Field-Test: The Latest In Waders

Field-Test: The Latest In Waders

FR&R puts the top 20 pairs of new breathables through their paces

  • By: Ted Leeson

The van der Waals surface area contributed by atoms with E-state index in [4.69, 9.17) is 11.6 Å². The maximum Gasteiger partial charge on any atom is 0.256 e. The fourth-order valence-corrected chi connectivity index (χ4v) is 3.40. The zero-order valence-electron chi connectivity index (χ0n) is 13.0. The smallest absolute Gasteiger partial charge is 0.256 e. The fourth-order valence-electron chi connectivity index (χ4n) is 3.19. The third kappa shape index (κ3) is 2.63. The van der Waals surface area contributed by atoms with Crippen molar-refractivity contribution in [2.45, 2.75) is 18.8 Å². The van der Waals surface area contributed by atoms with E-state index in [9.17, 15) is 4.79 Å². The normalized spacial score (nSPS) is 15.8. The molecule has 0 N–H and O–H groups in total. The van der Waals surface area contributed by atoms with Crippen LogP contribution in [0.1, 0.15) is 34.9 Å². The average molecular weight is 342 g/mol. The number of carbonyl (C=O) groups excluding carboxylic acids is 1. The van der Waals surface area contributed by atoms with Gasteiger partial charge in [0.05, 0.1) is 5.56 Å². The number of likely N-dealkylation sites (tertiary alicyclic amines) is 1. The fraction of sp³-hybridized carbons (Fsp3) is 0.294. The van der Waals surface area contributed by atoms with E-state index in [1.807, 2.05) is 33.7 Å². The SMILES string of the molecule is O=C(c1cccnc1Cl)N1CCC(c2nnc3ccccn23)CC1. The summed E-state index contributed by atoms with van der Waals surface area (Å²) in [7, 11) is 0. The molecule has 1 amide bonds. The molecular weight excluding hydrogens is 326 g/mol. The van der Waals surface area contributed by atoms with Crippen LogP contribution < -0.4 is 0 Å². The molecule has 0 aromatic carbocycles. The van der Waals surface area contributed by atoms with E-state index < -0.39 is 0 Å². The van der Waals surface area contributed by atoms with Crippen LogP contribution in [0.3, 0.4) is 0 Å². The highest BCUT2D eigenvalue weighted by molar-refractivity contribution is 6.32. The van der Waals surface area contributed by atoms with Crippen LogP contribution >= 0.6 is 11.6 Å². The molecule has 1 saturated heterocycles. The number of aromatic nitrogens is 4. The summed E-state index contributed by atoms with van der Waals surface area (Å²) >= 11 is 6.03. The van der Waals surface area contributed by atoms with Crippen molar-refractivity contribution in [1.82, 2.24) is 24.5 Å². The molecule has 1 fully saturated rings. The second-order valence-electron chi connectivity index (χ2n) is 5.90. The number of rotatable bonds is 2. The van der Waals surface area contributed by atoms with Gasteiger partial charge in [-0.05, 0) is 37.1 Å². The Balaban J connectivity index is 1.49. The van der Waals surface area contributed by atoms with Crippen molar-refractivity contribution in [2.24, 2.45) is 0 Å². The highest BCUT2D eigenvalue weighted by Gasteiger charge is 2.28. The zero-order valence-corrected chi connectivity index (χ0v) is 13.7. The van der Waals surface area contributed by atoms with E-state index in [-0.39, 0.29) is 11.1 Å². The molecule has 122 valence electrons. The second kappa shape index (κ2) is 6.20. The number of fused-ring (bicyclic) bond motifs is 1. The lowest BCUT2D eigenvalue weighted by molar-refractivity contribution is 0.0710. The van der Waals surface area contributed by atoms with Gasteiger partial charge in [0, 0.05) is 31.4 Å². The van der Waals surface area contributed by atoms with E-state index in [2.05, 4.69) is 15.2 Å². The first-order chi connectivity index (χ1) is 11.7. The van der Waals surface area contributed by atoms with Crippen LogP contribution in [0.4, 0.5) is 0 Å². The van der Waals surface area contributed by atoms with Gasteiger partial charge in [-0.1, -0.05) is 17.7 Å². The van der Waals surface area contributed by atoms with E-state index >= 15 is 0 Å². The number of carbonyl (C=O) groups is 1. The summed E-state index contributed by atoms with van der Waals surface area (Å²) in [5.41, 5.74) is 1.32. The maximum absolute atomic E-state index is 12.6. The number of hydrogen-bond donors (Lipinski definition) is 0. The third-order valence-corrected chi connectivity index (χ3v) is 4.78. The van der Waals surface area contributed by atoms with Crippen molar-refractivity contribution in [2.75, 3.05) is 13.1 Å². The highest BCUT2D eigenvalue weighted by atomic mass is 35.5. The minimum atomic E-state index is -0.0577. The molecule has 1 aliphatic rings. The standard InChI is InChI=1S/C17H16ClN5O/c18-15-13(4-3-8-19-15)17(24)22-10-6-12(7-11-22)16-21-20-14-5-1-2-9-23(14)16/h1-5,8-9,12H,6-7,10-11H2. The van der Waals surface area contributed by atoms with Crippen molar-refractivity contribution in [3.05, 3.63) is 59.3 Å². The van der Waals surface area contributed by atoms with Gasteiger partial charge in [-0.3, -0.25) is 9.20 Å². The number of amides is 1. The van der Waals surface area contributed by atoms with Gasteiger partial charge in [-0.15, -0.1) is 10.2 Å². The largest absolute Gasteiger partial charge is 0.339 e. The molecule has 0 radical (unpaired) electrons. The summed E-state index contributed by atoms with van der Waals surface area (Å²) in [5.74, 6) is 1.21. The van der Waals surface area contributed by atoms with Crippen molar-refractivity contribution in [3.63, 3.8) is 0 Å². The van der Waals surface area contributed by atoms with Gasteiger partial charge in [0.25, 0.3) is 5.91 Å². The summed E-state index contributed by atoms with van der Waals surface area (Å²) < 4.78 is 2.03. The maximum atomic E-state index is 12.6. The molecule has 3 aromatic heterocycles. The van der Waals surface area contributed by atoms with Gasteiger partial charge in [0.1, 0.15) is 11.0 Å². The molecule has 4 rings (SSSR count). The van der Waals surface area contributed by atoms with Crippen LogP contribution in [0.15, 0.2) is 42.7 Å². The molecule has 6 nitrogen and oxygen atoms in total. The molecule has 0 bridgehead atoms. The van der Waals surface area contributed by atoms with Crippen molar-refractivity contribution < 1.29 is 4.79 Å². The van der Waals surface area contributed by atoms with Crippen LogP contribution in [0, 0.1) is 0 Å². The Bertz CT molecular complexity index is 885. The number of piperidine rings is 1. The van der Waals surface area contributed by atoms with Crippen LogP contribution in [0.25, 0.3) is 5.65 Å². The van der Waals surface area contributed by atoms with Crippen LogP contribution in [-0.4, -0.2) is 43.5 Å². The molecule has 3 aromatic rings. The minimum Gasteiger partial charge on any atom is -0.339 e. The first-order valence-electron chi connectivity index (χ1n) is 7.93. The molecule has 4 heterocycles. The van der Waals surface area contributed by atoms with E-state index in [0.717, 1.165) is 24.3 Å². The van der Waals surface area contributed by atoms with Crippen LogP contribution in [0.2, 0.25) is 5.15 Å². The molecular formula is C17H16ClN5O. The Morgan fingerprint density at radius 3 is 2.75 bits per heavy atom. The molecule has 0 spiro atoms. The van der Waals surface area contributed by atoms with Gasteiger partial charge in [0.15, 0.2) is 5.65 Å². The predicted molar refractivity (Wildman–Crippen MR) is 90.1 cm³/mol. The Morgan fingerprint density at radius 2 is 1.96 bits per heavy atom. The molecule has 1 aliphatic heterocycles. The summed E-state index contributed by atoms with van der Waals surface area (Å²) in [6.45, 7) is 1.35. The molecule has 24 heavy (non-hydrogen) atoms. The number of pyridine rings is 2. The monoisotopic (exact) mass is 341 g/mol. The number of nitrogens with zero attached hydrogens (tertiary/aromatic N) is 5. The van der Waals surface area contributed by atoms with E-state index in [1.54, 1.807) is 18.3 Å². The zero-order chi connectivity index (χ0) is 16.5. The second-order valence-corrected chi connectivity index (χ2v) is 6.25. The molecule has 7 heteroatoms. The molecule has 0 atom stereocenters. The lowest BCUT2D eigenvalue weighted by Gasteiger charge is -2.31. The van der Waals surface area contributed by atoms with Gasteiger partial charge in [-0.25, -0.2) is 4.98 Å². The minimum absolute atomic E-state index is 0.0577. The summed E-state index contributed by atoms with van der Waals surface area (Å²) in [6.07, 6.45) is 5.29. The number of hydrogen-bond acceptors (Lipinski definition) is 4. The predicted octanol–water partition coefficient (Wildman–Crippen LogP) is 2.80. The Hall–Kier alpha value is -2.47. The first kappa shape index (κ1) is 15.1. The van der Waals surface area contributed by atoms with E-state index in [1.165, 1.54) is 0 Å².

Here's a not-terribly bold statement: breathable waders represent the single most useful and successful product development in the recent history of fly-fishing. Certainly rods and reels have improved as well, but while I have 20-year-old tackle I still fish, I'd rather spend an afternoon with a colonoscope than wearing a pair of waders made two decades ago. Breathable waders are hardly perfect, but innovations in designs and materials have marched steadily in the direction of greater utility, durability and affordability.The new wader crop is in, and broadly speaking, here's what you can look forward to: The High End - More features, as manufacturers have finally stumbled on to the fact that there might be more to wader pockets than a limp little pouch that will scarcely hold a credit card; they've headed in the direction of more technical pocket designs, inside and out. - Multi-fabric construction that uses different weights or types of material that address different durability or breathability requirements in different portions of the waders. - Look for more waders with zip fronts. Half-a-dozen models were introduced this year, though too close to deadline for field testing. - More players, as a few new combatants have entered a fairly full arena. The Middle Range - More for your money, as waders at this price level now routinely offer articulated knees, reinforced lower legs, built-in gravel guards, better booties and other extras formerly found primarily on top-end products. As designs have moved ahead, these features have trickled down. The Economy Level - Less money, as the price of a basic breathable shell has fallen. A basic pair of waders is more affordable now than ever before. It won't be state-of-the-art stuff, but it will be serviceable and practical. Albright TriTech The three-layer shell fabric on these waders provide a comfortably flexible foundation for details that improve durability. Front leg reinforcements are long enough for useful protection, though water can drain slowly from the smallish bottom vents. I particularly like the big seat patch here, a nice plus for boaters and tubers, and a textured "tread" on the Hypalon sole resists abrasion. A mesh facing over fleece handwarmer pockets promotes drying, though it can admit rain if not covered by a jacket. Three vertical back belt loops allow belt positioning for optimum fit and comfort. A roomy cut offers good freedom of movement, though thinner anglers may find these a little baggy. In fact, larger anglers should give these a look, since seven of the ten size options run from Large to 2XLKing. Nothing revolutionary here, just a solid and serviceable piece of equipment. $195. Trinity These were a pleasant surprise in both materials and construction detail. The three-layer shell fabric is stout and tough, and five-layer lower-leg panels extend usefully from bootie tops to mid-thigh for additional protection. Articulated knees and integral elasticized gravel guards are nice features on a wader in this price class, and side cinch-straps make for practical waist-high conversion. Overall mobility is good, partially owing to the fuller cut--a consequence of limited size options--and excess fabric does add to drag in the water and weight. And in my experience, breathabilty here is only moderate. But I like these for the balance of toughness and price--a workmanlike product for anglers who want a more rugged wader without dropping a bundle. Eight sizes, $139. Chota Tellico II This new version of the first Tellico waders preserves the most practical design features of the original--reinforced, articulated knees; waist-high conversion; zippered flip-out chest pocket. But there are lots of changes, beginning with the shell fabric; it's lighter, softer, more supple and quieter. And the booties are tougher and more durably built. The elasticized fabric gravel guards have--hallelujah!--sturdy, well-anchored plastic bootlace clips rather than the tiny metal type that I always seem to bend or break. Leg fronts are reinforced with an external fabric layer running nearly from knee to ankle rather than skimpy knee-cap patches. The reinforcement panel, however, is left open on the bottom for water drainage, and the loose flap can snag on brush and branches when bushwhacking. But the extra protection adds welcome ruggedness to a wader that is light, comfortably flexible and great in hot weather. One of the best changes of all: the price has dropped. Ten sizes, $219.95. Cabela's Guide Tech Dry-Plus These are a nice package, with four-layer Dry-Plus uppers and five layer Dry-Plus facing the legs, front and back, and running up the seat--usefully tough for brushy hikes or guys who spend time on their butts kicking fins or rowing. Features here--articulated knees, elasticized fabric gaiters, right/left feet, flip-out chest pocket--are functionally done. The external chest pocket has a built-in retractor and mesh pockets outside; it flips open to a fold-down tray, much like a chest pack with a similar interior array of tool sleeves, tippet pockets, and so on, which seem to me somewhat overengineered. This whole exterior pocket zips off, though I'm not sure why. The tradeoff in all this is some increase in shell weight and stiffness and a decrease in breathability. But the balance here among toughness, features and cost is appealing. Over the years I've tested all of Cabela's currently available waders; these are the ones I'd buy. Eleven sizes, $189.95. Bluestream Ever wonder what kind of waders $80 will buy? Me too. The answer is--not bad. Not bad at all, actually, provided you keep things in perspective. What you get here is a basic shell with, surprisingly, reinforced lower-leg fronts--a useful addition since this lightweight fabric isn't particularly high in puncture resistance. But it's hardly tissue paper either and is certainly up to the demands of everyday, open-water fishing. The 3mm booties here have a density sole--another surprise--and the choice of 8 sizes (unusual in an economy wader) promotes both mobility and longevity. What you give up here is some toughness and, it seemed to me, a little breathability; what you get is a very serviceable pair of waders. A good choice for entry-level fishermen, those on a budget or traveling anglers who want back-up waders. Used within their limits, these are a good buy. $79.95, including slip-on gravel guards. L.L. Bean Flyweight Breathable This year, L.L. Bean introduced the entry-level Flyweights, with a single-layer nylon shell and polyurethane coating. In most respects, these are as simple as they come--no fabric reinforcements, articulated knees or clever pockets--though they do incorporate a couple of nice touches: integral gravel guards and left/right feet on the 3.5mm neoprene booties. The shell is lightweight, flexible and quite comfortable, though less suited to bramble-crashing than the Wicked Toughs, but fine for ordinary, open-water use. While nothing to write home about, breathability is acceptable, though the exposed PU coating can feel a little clammy against bare skin in extremely hot weather. The surprise here is the price--$59--which to my mind more than compensates for any small shortcomings. These are a very good value for beginning anglers who have not yet learned to torture their waders, for backup waders when traveling and for economy-minded fishermen in general. With only four available sizes, you may not get that custom fit, but they will keep you dry and comfortable for remarkably little money. Wicked Tough I'm not sure about "wicked," but "tough" is pretty much on the money. Three-layer uppers and five-layer legs are built of Gore-Tex Immersion Technology fabric with a hard, almost slick finish that tends to shed, rather than snag, potential punctures. The result is a rugged, abrasion-resistant shell, but also one that is a little stiffer and heavier than the norm. Durability extends to the booties--3.5mm neoprene with 4mm soles. The fairly roomy cut means creases and folds in the fabric that produce some drag in wading, but also gives easy freedom of movement, aided by a cushy neoprene harness in lieu of ordinary suspenders. Not heavy on "features," the few here are well chosen--integral gravel guards and belt loops, drawstring top, handwarmers and a useable (if rather small) interior pocket. A fine all-purpose wader, but particularly well suited to brush-busters who like to go where no man has gone before, and a good value in Gore-Tex waders. Fourteen sizes, $299-$329. Breathable Emerger I don't think I've used a pair of stockingfoots that better illustrate how much, over the years, the price of breathable waders has dropped while the quality has risen. These have a reasonably tough, reasonably breathable shell and features formerly associated with more expensive products: articulated knees for mobility; full knee-length front reinforcement panels; integral elasticized gravel guards; mateable suspender ends for waist-high conversion. There's solid service here for your money. There are some inevitable tradeoffs however. The chest pocket is not very secure and almost uselessly small. Water becomes trapped between the shell and reinforcement material and can be slow to drain. And they only come in five sizes (S-2XL), one of which may not be yours. If you can get a decent fit, though, these are a very good buy and rugged for waders in this price class. Affordable enough to pack as backup waders when traveling. $99. Dan Bailey Yellowstone Guide Dan Bailey has redesigned this wader to the point of being a new product. The microfiber shell and the fabric reinforcement encircling the lower legs remain the same, but a double-layer seat (nice for tubers and boaters) has been added. A divided exterior zipping front pocket holds two medium fly boxes, and a piggyback mesh pocket holds tippet spools and accessories. Behind this front storage are fleece-lined handwarmers, and a zip-closing inside pocket holds additional fly boxes. Side cinch-straps serve in lieu of a belt and are among the most useful I've seen--wide enough to hold securely and long enough to put the hook-and-loop-closing tabs at your back, out of the way of fly line. And in conjunction with the snap-off suspenders, the cinch straps make for excellent waist-high conversion. Integral gravel cuffs secure around boot tops with hook-and-loop straps--the one small weak spot. Once fastened, the tab end of the strap is difficult to peel away from its mate. These are sturdily built and usefully designed. Twelve sizes, $349.95. Cloudveil 8X Already a player in the ski industry, Cloudveil is the new kid on the fly-fishing block, looking to carve out a presence in the high end of the market. These are the premium model: five-layer Gore-Tex Immersion Technology fabric on leg fronts, three-layer Immersion Technology in the remainder of the lowers, and highly breathable Gore-Tex XCR on the uppers. The materials strike a very functional balance between toughness and breathability. An external chest pocket, piggybacked on big handwarmers--all with waterproof zippers--have enough capacity to carry the vitals for those who prefer traveling light and keep it all dry for those who wade deep. These are well designed and well made, with elasticized fabric gravel guards and waist-high conversion. Top-grade materials, strategically used, make these light and comfortable. Designed for serious, performance-oriented anglers. Let the wader wars begin. Thirteen sizes, $425. Crystal Creek These are essentially a simplified version of the 8X, with three-layer Gore-Tex Immersion Technology fabric on lowers, reinforced leg fronts, and Gore-Tex XCR uppers. The 4mm neoprene booties, gaiters and waist-high conversion option are also identical. What you give up in this model are the handwarmer pockets and the use of five-layer Immersion Technology fabric in the lower leg reinforcement panels. The five-layer panels are somewhat less breathable, but in my field testing seemed rugged enough to withstand the usual indignities. What you gain is some weight savings--these are nicely light--and some change back in your pocket. To be honest, I liked these just as well as the 8X from the performance standpoint. Though these aren't exactly inexpensive, the tradeoffs made to lower the cost seem well chosen since they preserve high-quality shell materials. Thirteen sizes, $345. Orvis Clearwater Endura The approach in these price-point waders is appropriately straightforward--three-layer uppers with five-layer leg-front panels; high-density booties; internal chest pocket; and mating suspender ends for waist-high conversion. Performance is equally utilitarian; though not for extreme brush-busting, the wader shell, even in its three-layer portion, has a pleasing toughness for the money. The five-layer reinforcements are quite stout, though I wish they extended up the leg a little higher. Flexibility and freedom of motion are good; you don't have to fight this fabric when walking or wading, and size selection should accommodate just about everyone (including women's sizes). These are testimony to just how far prices have fallen on solid, workmanlike waders that promise reasonable durability. I'd happily wear these for everyday fishing. In fact, I did. Twelve sizes, $129. Pro Guide2 I like the idea here--a four-layer No Sweat shell with five layers on leg fronts for going cross country and, smartly, on the seat for added abrasion resistance when sitting in boats or float tubes. A thoughtful, all-purpose design. Lots of overlays here--legs, seat, chest pocket over handwarmers on the front add some stiffness and diminish breathability a bit. But I'll take the tradeoff. Left/right booties are always a good idea, but sole outline is rather small and places some seams underfoot, and overall seam length is high. But I must say they haven't been a problem so far. Features here are useful--front pockets, flip-out chest pocket, integral gravel guards, and double belt loops, one above the other, for optimum belt placement, which is particularly handy in the waist-high mode. In my opinion, these are best waders ever to come from Orvis--good shell fabric in a useful design and features not typically found in this price class. Twelve sizes, $289. Tailwaters XT The four-layer No Sweat chassis, with an additional reinforcement layer on leg fronts and seat, give these waders a serviceably rugged shell, and the peached microfiber exterior eliminates that rough, tarp-like feel of some heavier fabrics. The tradeoff is some stiffness, though the articulated knees help compensate so that you're not fighting the fabric in walking and bending. These seem designed primarily as a waist-high wader, with long belt loops placed high enough on the torso to be useful and, properly adjusted, the belt carries the weight. The wader tops are a light stretch fabric, held in place by narrow, hook-and-loop adjusting straps, and both are easily folded down inside the shell, again with waist-high use in mind. The straps, however, offer less than two inches of length adjustability--not crucial since the belt actually holds the waders up--but a nuisance if the straps are too loose and tend to slip off your shoulder or too tight for comfort. Though certainly practical for all-around use, these seem to me a good choice for anglers primarily seeking a waist-high wader that can convert to chest high for occasional deeper wading, rather than the reverse. Built-in fabric gravel guards and an inside waist-level pocket complete the package. Twelve sizes, $329. Patagonia Watermaster Light This lightweight version of the Watermaster is constructed entirely of Hydrostorm HB Light fabric, a thinner and lighter material, in a simplified design that has no lower-leg reinforcement. What you lose is some puncture and abrasion resistance. What you gain is comfort. The shell is very light and flexible and, aided by articulated knees, offers excellent freedom of motion. The uppers also roll down with very little bulk for waist-high use. Features are minimum--elasticized fabric gaiters; flip down, zippered chest pocket. Weight and breathability make these comfortable in hot weather, but I found them unexpectedly good in cold temperatures; you can layer up warm clothes underneath without feeling added bulk or restrictiveness from the waders themselves. If you spend most of your time under ordinary fishing conditions, wading and casting in open water, trading away some puncture resistance for improved mobility and comfort makes a good deal of sense. Seventeen sizes (women's also available), $200. A good value in its class. Watermaster II This redesign of the Watermaster preserves the Hydrostorm HB shell fabric and the useful approach to waist-high conversion: suspenders attach inside the wader at the waist; the top edge of the waders then snap to the suspenders. Convert to waist high by unsnapping the wader top, rolling it down, and securing it with the belt. Because the waders are still supported by the suspenders, they don't ride down like most waist-highs that secure only with a belt. Elasticized gravel guards are also unchanged. The reinforcing fabric, though, is new--Hydrostorm HB Heavyweight 3L, a much tougher, but quite breathable, three-layer fabric is used in the leg fronts and seat, extending up the back to add durability for float-tubers and pontoon people. This new heavyweight material is more puncture resistant, softer and noticeably more supple than the previous version. Seam contours have been redesigned as well, and the upshot is a wader with greater mobility and comfort than its predecessor. Bootie soles of high-density neoprene are cut left/right for better fit and less abrasion. Nice flip-out, piggyback chest pocket as well. Versatility make these a good choice for anglers who do it all--crash the brush, float tube, fish the heat in waist-highs and wade deep. Seventeen sizes (women's also available), $335. Simms G3 The three-layer uppers combined with five-layer legs and seat, all constructed of Gore-Tex Immersion Technology fabric, give a highly useful balance of breathability and toughness. These sport the usual Simms booties--left/right feet to reduce seam stress and abrasion, and heavy-duty seam tape. These suckers are nicely built. Details here are equally well done--cushy, comfortable suspenders and stretchy integral gravel guards. And the features up top are generally practical--an internal pocket flips out to give access to a fly-box-size zip-closing compartment, a built in retractor, and two tippet spool pockets (which I like better for storing split-shot and flotant). On the outside, a pleasingly large compartment hides behind handwarmer pockets. You might not notice one of the best features at first--20 stock sizes (also in women's sizes) to give a close fit that reduces water resistance in wading but still allow full mobility. This is top-of-the-line stuff--possibly the best waders that have been made to date--for anglers whose gear sees unremitting use and who'd rather pay top dollar once than buy new waders every year or two. $449. RiverTek Most convertible waders are designed as chest-highs, with waist-high conversion a secondary concern. These take the opposite approach. The lowers, of three-layer Gore-Tex Immersion Technology fabric, secure at the waist with a comfortably wide, integral belt that cinches up with two hook-and-loop-adjusting side tabs. The lightweight uppers and low-profile suspenders simply fold down, out of the way, inside the waders. The suspenders detach easily, but if you leave them in place, you can convert to chest-high mode in an instant. The suspenders, however, can detach a little too easily; they can come unhooked during waist-high use and be an annoyance to refasten, especially in the back. And I'd like to see articulated knees, de rigeur these days on waders in this price class. But these are very usefully designed--waist-high waders that actually stay up--and a smart choice for anglers whose first priority is a waist-high wader that converts for occasional deep wading; for those who fish a lot in hot weather; and for those who like to row a drift boat or raft without the encumbrance of tugging, binding suspenders. With integral gravel guards and zip-closing chest pocket. Fifteen sizes, $299.95. L2 Stockingfoots These waders are simplicity itself. From the waist down, they're Gore-Tex Immersion Technology Fabric; above that, a supple microfiber top. Add a usefully sized, flip-out, zippered chest pocket and integral neoprene gravel guards, and you've got the package. The virtues? Extremely light in weight, low in bulk, highly breathable and packable. Supple and unencumbering, these are about as close as you can to wet wading and still stay dry. The tradeoff is in toughness. Though plenty rugged enough for straight wading, I'd go with something stouter for crashing through the puckerbrush. And again, articulated knees, virtually standard equipment these days, would improve mobility, though I should add that Simms waders tend to run long in the leg, which helps compensate. These are a good choice for anglers who'd rather put their money into top-flight materials than into features of dubious utility and who value a simple, lightweight, cool and comfortable shell. Twelve sizes, $249.95. William Joseph Drynamic This is WJ's second season in the wader market, and the Drynamic typifies some of the new thinking about design details. The Supplex shell is faced with extra fabric on the leg fronts, and thigh seams are taped inside and out for durability. Hypalon-sole booties are articulated at the instep for a tailored, stress-free fit and protected by integral fabric gravel guards. The real innovations are in the details. A 10-inch waterproof zipper at the top (with a fabric bellows behind for additional water protection) greatly simplifies getting in and out of the waders. Two stretch-fabric, external front pockets are accessed with vertical waterproof zippers--a highly useable design that I quickly came to prefer over horizontally opening pockets. I was skeptical of the stretchy pocket on the back of the wader tops, but in fact you can operate the horizontal zipper and access contents without much trouble; the pocket improves capacity and helps balance the load. Minimalist anglers could eschew vest or chestpack and fish right out of the wader pockets. Drawbacks? A wader in this price category should have articulated knees for better mobility, and waist-high conversion is not a strong suit. But nicely useable storage in a good basic shell is the story here. Five sizes, $289. Wade Deeper Albright 866-359-7355 albrighttackle.com Cabela's 800-237-4444 cabelas.com Chota 877-462-4682 chotaoutdoorgear.com Cloudveil 877-255-8345 cloudveilfishing.com Dan Bailey 800-356-4052 dan-bailey.com L.L. Bean 800-441-5713 llbean.com Orvis 888-235-9763 orvis.com Patagonia 800-638-6464 patagonia.com Simms 406-585-3557 simmsfishing.com William Joseph 800-269-1875 williamjoseph.net